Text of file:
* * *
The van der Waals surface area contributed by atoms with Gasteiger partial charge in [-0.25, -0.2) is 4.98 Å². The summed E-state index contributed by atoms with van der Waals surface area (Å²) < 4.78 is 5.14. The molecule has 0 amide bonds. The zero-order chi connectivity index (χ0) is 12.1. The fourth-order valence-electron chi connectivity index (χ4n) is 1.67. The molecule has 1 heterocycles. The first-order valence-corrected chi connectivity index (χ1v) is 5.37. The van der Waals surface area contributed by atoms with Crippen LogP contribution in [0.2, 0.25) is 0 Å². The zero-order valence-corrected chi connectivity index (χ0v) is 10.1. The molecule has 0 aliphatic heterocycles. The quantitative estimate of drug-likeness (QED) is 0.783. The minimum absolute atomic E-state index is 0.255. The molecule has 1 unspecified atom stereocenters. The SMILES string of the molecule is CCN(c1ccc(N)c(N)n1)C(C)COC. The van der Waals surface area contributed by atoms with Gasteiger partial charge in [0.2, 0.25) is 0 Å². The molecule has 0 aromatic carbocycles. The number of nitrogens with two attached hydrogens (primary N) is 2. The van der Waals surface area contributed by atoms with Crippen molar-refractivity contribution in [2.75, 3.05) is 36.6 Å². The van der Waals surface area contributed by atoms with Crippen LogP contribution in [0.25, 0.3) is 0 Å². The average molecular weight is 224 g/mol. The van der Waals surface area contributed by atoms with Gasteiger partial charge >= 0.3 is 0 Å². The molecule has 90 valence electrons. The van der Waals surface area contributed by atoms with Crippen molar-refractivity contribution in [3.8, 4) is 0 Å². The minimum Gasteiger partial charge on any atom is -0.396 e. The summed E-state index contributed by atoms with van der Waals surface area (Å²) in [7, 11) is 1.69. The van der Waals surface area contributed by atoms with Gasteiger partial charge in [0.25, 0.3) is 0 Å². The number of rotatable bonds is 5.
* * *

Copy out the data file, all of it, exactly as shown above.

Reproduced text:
The van der Waals surface area contributed by atoms with Gasteiger partial charge in [-0.25, -0.2) is 4.98 Å². The summed E-state index contributed by atoms with van der Waals surface area (Å²) < 4.78 is 5.14. The molecule has 0 amide bonds. The zero-order chi connectivity index (χ0) is 12.1. The fourth-order valence-electron chi connectivity index (χ4n) is 1.67. The molecule has 1 heterocycles. The first-order valence-corrected chi connectivity index (χ1v) is 5.37. The van der Waals surface area contributed by atoms with Crippen LogP contribution in [0.2, 0.25) is 0 Å². The zero-order valence-corrected chi connectivity index (χ0v) is 10.1. The molecule has 0 aliphatic heterocycles. The quantitative estimate of drug-likeness (QED) is 0.783. The minimum absolute atomic E-state index is 0.255. The molecule has 1 unspecified atom stereocenters. The SMILES string of the molecule is CCN(c1ccc(N)c(N)n1)C(C)COC. The van der Waals surface area contributed by atoms with Gasteiger partial charge in [0.2, 0.25) is 0 Å². The molecule has 0 aromatic carbocycles. The number of nitrogens with two attached hydrogens (primary N) is 2. The van der Waals surface area contributed by atoms with Crippen molar-refractivity contribution in [2.75, 3.05) is 36.6 Å². The van der Waals surface area contributed by atoms with Crippen LogP contribution in [0.25, 0.3) is 0 Å². The average molecular weight is 224 g/mol. The van der Waals surface area contributed by atoms with Gasteiger partial charge >= 0.3 is 0 Å². The molecule has 90 valence electrons. The van der Waals surface area contributed by atoms with Crippen molar-refractivity contribution in [3.8, 4) is 0 Å². The minimum Gasteiger partial charge on any atom is -0.396 e. The summed E-state index contributed by atoms with van der Waals surface area (Å²) in [7, 11) is 1.69. The van der Waals surface area contributed by atoms with Gasteiger partial charge in [0.25, 0.3) is 0 Å². The number of rotatable bonds is 5.